Sustain/Ability: Stories about how fashion impacts the environment.
When Emma Watson embarked upon her press tour for Beauty and the Beast and The Circle, she assembled an entirely eco-friendly wardrobe. Watching her document this process on Instagram, I felt both inspired and frustrated. Good for her, but what about the rest of us? I want to shop responsibly, but I don’t exactly have access to an eco-fashion consulting firm that can verify all of my choices.
The fashion industry can be shockingly wasteful and unethical. According to Business of Fashion, fashion is one of the most polluting industries, second only to oil. A study done by Dame Ellen MacArthur’s foundation in November revealed that the fashion industry produces more carbon emissions than international flights. In April, it will be five years since the Rana Plaza building collapse killed 1,200 workers in a factory in Bangladesh. In the years since, we’ve made some progress, but not much.
We know this, but it’s hard for sustainable fashion companies to break through the noise — or get past the stigma. One article about Watson and her mission kicked off like this: “Here’s a fun game to play: we talk sustainable fashion, and you try to stay awake through to the end of the sentence. Still there?”
Still, I made the New Year’s resolution to only buy sustainably made clothing for 2018. “Fast Fashion Free 2018” has a nice ring to it, but the challenges are immense. For example, although I love fashion, Louis Vuitton has yet to offer me custom-sustainably made dresses the way they did for Emma Watson. More practically, I had to think about finding everything I might need in a year — like, where would I buy socks?
But my biggest worry was whether I’d be able to find stuff I liked on a budget. Unfortunately, higher price points are just a fact when shopping sustainably (it’s the cost of doing business in an ethical way), but you can find plenty of good pieces around $100. With the help of researchers like Eco-Age and Project JUST (which sadly stopped publishing its “seals of approval” for brands in 2018), it is possible to find trustworthy brands selling everything from lingerie to tights to running shoes made from ocean trash. As for over-the-top statement pieces? There’s always vintage.
Obviously, the best way to shop responsibly is not to shop at all. But if you, too, would like start replacing your worn-out fast-fashion gear with more ethical purchases, read on for my full sustainably produced capsule wardrobe.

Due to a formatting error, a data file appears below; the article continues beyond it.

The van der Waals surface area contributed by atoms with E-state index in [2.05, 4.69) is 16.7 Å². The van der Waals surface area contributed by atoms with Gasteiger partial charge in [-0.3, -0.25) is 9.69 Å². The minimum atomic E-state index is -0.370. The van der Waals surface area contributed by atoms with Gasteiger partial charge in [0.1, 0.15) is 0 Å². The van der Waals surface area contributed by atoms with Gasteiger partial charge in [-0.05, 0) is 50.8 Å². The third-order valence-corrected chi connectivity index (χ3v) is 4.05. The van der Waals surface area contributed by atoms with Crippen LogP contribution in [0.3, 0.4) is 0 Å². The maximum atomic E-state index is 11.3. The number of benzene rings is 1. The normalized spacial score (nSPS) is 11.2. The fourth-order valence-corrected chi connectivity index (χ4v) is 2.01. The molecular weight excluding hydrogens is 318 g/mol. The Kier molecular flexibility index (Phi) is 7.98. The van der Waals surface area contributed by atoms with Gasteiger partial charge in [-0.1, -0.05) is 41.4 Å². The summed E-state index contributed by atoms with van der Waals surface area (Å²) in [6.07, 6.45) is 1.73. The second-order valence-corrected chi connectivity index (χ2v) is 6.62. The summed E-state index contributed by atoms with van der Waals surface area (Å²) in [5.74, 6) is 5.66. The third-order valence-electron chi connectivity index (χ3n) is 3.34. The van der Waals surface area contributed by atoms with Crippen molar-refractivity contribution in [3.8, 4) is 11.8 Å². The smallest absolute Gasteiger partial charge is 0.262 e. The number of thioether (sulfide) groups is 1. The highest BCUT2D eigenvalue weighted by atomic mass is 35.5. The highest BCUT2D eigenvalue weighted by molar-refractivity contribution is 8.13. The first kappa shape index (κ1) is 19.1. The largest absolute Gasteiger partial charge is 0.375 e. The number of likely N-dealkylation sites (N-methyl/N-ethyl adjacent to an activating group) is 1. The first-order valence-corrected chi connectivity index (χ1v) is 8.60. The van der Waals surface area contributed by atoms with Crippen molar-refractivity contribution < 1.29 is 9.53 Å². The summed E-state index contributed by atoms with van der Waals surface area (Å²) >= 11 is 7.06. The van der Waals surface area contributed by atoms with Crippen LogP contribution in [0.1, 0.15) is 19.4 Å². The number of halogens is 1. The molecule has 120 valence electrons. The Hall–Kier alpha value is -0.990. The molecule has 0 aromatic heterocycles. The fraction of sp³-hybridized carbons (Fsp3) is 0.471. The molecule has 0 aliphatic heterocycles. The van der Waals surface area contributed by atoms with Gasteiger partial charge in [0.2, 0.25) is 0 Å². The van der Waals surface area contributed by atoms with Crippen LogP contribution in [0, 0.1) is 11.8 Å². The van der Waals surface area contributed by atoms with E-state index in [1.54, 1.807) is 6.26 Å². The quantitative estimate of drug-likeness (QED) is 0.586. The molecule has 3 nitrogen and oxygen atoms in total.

Best Cheap Jeans
Levi’s won honorable mention for best denim label from Project JUST, according to Racked, because they changed their practices to use less water. Some of the colors in Levi’s 711 range, including “Hooked on a Feeling” (pictured above), are part of their Water Less initiative.
Patagonia’s mission statement illustrates their commitment to sustainability: Build the best product, cause no unnecessary harm, use business to inspire, and implement solutions to the environmental crisis. Their popular fleece sweaters and pullovers are fair-trade certified, and, bonus, they’re available in fun ’80s patterns.
Best Classic Heels
Best Trendy Sneaker
Shoe brand Veja is a favorite of green-fashion crusader Emma Watson. Because the company prides itself on transparency, it makes its practices on sourcing cotton, leather, rubber, and creating vegan shoes all available on its website. It’s also certified fair-trade and each cotton farmer holds an organic farming certificate.
Best Work Pants
Eileen Fisher is a certified B-corporation, making it one of a group of companies that voluntarily meet high standards in social and environmental performance, accountability, and transparency. Patagonia, the Reformation, and Warby Parker are fellow B-corp companies.
The Little Black Dress
Go from day to night in this organic cotton black wrap dress from the People Tree. Based in England, People Tree was the first company to be certified by the World Fair Trade Organization.
The Classic Work Dress
Everybody needs a shift dress. Kestan, based in California, uses organic cotton and has well-documented transparency with their factories.
Best Plain White T-Shirt
This is not only my favorite sustainable T-shirt, it’s my favorite shirt period. It’s slightly heavier, and the hemp gives it a bit of a bumpy texture. This particular one is 30 percent hemp, 70 percent cotton. Hemp has a lower environmental impact than cotton does, making it a more sustainable textile. If you’re super into it, Jungmaven makes 100 percent hemp shirts.
Best Workout Shoes
These shoes are made of recycled ocean trash. Seriously. They’re a version of Adidas’ Ultraboost shoes, so they’re a lightweight shoe with a knit top that happens to be made of very beautiful garbage.
Best Statement Pieces
Best Silk Blouse
Best Preppy Shirts
The Work Tote
Matt and Nat (short for Material and Nature) experiments with leather alternatives like recycled nylons, cardboard, rubber, plastic bottles, bicycle tires, and cork.
Wool is a controversial fiber, but Amour Vert sources it from approved factories in Australia in partnership with the nonprofit Australian Wool Innovation.
Best Summer Sandals
Best Workout Clothes
Stella McCartney’s line for Adidas is an affordable way to make sure your gym clothes are better for the planet. McCartney told Refinery29 in 2016 that her collection for Adidas often uses recycled, organic, and zero-waste materials, though it is not 100 percent sustainable.
There are some really great brands that make vegan shoes, but if you want real leather, Brother Vellies is a good start. The Instagram-friendly label uses Kudu leather, “an animal byproduct resulting from a government mandated culling due to overpopulation.” Their non-sparkly boots are a bit less pricey.
Best Statement Heels
Best Expensive Jeans
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